Specific to the Chinese GP however, we saw that those drivers who pitted early and often seemed to move up as the race went on – though most didn’t finish the race as high in the ranks as their best running position –while most who stuck to the 2-stop strategy found themselves losing tenths of seconds (or more) on each lap by race end as their tyres disintegrated from under them.  To understand that, all you have to do is take a look at Webber’s Simply in terms of positions gained, Mark Webber turned in one of the best performances of his career in Shanghai. (photo courtesy of AFP/Getty Images)race.  After a dismal qualifying performance on Saturday, he moved up 15 spots, mostly in the second half of the race, on a 3-stop strategy and was turning in laps 2 and 3 seconds faster than much of his equally-skilled competition.  Hell, if he had gotten around some of the slower traffic that kept him at bay in the earlier half of the race, we might be talking instead about the greatest come from behind victory in F1 instead of Hamilton’s immense effort to take P1.  The other big mover and shaker behind Webber, also thanks to the 3-stop strategy (and of course, years of experience and winning F1 races and championships), was veteran Michael Schumacher.  Though the majority of his performances on track since returning to an F1 car full-time last season have been, to say the least, a bit lackluster, he and his Mercedes crew engineered an admirable 8th place finish after starting from P14.

 Considering the night-and-day difference in performance between a fresh set of Pirelli option (soft compound) tyres vs. a worn-out set, the 3-stop race was certainly the way to go for China -and it likely will be so for many other tracks on the calendar yet to see the new tyre provider.  A big part of this strategy included starting the race on the prime (hard compound) tyres, which were a whole second slower per lap than the options in Shanghai, and make your first pit before everyone else to switch to the options. (Remember that each driver has to use at least one set of each compound during the race.)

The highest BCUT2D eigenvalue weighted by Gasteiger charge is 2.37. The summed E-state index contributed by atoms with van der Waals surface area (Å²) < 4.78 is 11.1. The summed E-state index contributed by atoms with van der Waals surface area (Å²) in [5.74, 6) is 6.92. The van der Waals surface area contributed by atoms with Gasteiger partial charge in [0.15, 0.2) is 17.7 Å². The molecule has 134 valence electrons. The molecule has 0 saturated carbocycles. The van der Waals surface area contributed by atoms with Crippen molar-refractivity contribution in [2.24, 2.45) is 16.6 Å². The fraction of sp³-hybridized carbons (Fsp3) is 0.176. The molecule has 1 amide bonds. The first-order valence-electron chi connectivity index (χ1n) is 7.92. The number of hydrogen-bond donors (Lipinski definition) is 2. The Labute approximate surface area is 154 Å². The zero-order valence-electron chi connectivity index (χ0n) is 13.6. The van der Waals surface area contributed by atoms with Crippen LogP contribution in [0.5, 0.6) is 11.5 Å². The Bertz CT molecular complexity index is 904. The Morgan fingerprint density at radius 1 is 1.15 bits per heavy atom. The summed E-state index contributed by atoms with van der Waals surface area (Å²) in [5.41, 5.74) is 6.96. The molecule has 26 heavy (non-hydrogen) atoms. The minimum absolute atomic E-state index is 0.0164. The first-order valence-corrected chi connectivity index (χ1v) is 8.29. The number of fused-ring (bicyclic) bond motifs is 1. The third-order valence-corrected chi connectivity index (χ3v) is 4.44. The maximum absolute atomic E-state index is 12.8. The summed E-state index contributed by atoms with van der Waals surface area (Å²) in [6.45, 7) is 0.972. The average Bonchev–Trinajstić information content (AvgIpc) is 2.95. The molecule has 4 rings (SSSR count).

And let’s not forget the addition of the DRS (Drag Reduction System, or movable rear wing), and the return of KERS (Kinetic Energy Recovery System) this season.  I may personally criticize the rules governing where and when the DRS may be used (“let ‘em drive” I say), but like the new tyres it has also given way to some great moments on track - namely some of those gripping overtaking situations on Shanghai’s unusually long back straight going into turn 14.

Undoubtedly, the new equipment and regulations introduced (or reintroduced) this season have added to the racing excitement of Formula 1.  And in the end, that’s what the fans want – clever race strategy, brilliant driving, and exciting races.  As dominating of performances as championship points leader and current world champion Sebastian Vettel has been delivering since last season, he will surely be in the crosshairs of the other talented drivers wielding all these new weapons in the races to come.  If the Chinese GP was any indication, the new additions of 2011 are sure to deliver a more level playing field and much closer race finishes than in years past.  Beware, Seb -I don’t think we’re in 2010 anymore.

The Return of KERS

After sitting on the sidelines last year, KERS makes its way back into the cars for the 2011 season.  This is a good thing if you drive for a team that has seamlessly integrated the heavy system into your car so that it can deliver up to an 80-hp boost after hard braking in the corners (this bonus power equates to a 0.3 to 0.5 second faster lap time if you are leaning on it as much as you should be).  This is a bad thing if you are Mark Webber (or Sebastian Vettel) and it has just been dead weight in your car since the season started.  Sebastian was able to use his KERS for parts of the Chinese GP, however poor Webber was instructed not to use his in Shanghai for the third time in as many races.  (Just imagine how much faster he still could have willed his car around the track with it working properly…)  As much brainpower as Red Bull Renault has on board, I still quite don’t know why they haven’t worked out the kinks on the systems in both cars yet (but then again, I don’t work for a multi-million dollar racing organization).  Given my comments above about leveling the playing field though, fixing these systems should be priority one for RBR if they want to hang at the top of pack again this season.